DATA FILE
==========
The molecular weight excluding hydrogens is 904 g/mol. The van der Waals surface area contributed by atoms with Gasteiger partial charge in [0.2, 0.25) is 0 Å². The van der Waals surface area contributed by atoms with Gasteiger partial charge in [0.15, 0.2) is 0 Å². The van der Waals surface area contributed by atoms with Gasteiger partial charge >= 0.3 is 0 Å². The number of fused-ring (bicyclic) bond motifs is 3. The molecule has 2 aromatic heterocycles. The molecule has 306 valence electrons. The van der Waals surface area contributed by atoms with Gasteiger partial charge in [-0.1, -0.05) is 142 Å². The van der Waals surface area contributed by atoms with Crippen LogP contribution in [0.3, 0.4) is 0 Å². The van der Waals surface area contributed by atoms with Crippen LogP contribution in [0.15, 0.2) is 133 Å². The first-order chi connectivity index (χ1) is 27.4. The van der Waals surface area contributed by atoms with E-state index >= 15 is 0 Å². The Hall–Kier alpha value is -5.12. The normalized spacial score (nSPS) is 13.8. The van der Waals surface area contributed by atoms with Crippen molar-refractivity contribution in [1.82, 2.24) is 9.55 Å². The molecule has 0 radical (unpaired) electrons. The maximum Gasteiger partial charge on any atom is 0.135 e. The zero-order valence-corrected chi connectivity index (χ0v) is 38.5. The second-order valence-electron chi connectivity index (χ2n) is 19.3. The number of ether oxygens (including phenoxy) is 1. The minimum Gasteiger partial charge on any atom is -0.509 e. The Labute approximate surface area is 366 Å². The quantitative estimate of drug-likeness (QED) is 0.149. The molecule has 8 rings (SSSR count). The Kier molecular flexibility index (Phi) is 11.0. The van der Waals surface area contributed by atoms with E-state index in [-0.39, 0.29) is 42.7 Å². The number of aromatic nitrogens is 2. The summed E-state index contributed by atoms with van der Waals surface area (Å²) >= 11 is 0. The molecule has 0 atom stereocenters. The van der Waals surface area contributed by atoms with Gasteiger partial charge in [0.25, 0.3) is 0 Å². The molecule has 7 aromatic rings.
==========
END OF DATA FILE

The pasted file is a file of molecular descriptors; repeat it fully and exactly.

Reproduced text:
The molecular weight excluding hydrogens is 904 g/mol. The van der Waals surface area contributed by atoms with Gasteiger partial charge in [0.2, 0.25) is 0 Å². The van der Waals surface area contributed by atoms with Gasteiger partial charge in [0.15, 0.2) is 0 Å². The van der Waals surface area contributed by atoms with Gasteiger partial charge >= 0.3 is 0 Å². The number of fused-ring (bicyclic) bond motifs is 3. The molecule has 2 aromatic heterocycles. The molecule has 306 valence electrons. The van der Waals surface area contributed by atoms with Gasteiger partial charge in [-0.1, -0.05) is 142 Å². The van der Waals surface area contributed by atoms with Crippen LogP contribution in [0.3, 0.4) is 0 Å². The van der Waals surface area contributed by atoms with Crippen LogP contribution in [0.15, 0.2) is 133 Å². The first-order chi connectivity index (χ1) is 27.4. The van der Waals surface area contributed by atoms with E-state index >= 15 is 0 Å². The Hall–Kier alpha value is -5.12. The normalized spacial score (nSPS) is 13.8. The van der Waals surface area contributed by atoms with Crippen molar-refractivity contribution in [1.82, 2.24) is 9.55 Å². The molecule has 0 radical (unpaired) electrons. The maximum Gasteiger partial charge on any atom is 0.135 e. The zero-order valence-corrected chi connectivity index (χ0v) is 38.5. The second-order valence-electron chi connectivity index (χ2n) is 19.3. The number of ether oxygens (including phenoxy) is 1. The minimum Gasteiger partial charge on any atom is -0.509 e. The Labute approximate surface area is 366 Å². The quantitative estimate of drug-likeness (QED) is 0.149. The molecule has 8 rings (SSSR count). The Kier molecular flexibility index (Phi) is 11.0. The van der Waals surface area contributed by atoms with E-state index in [-0.39, 0.29) is 42.7 Å². The number of aromatic nitrogens is 2. The summed E-state index contributed by atoms with van der Waals surface area (Å²) >= 11 is 0. The molecule has 0 atom stereocenters. The van der Waals surface area contributed by atoms with Gasteiger partial charge in [0.25, 0.3) is 0 Å². The molecule has 7 aromatic rings.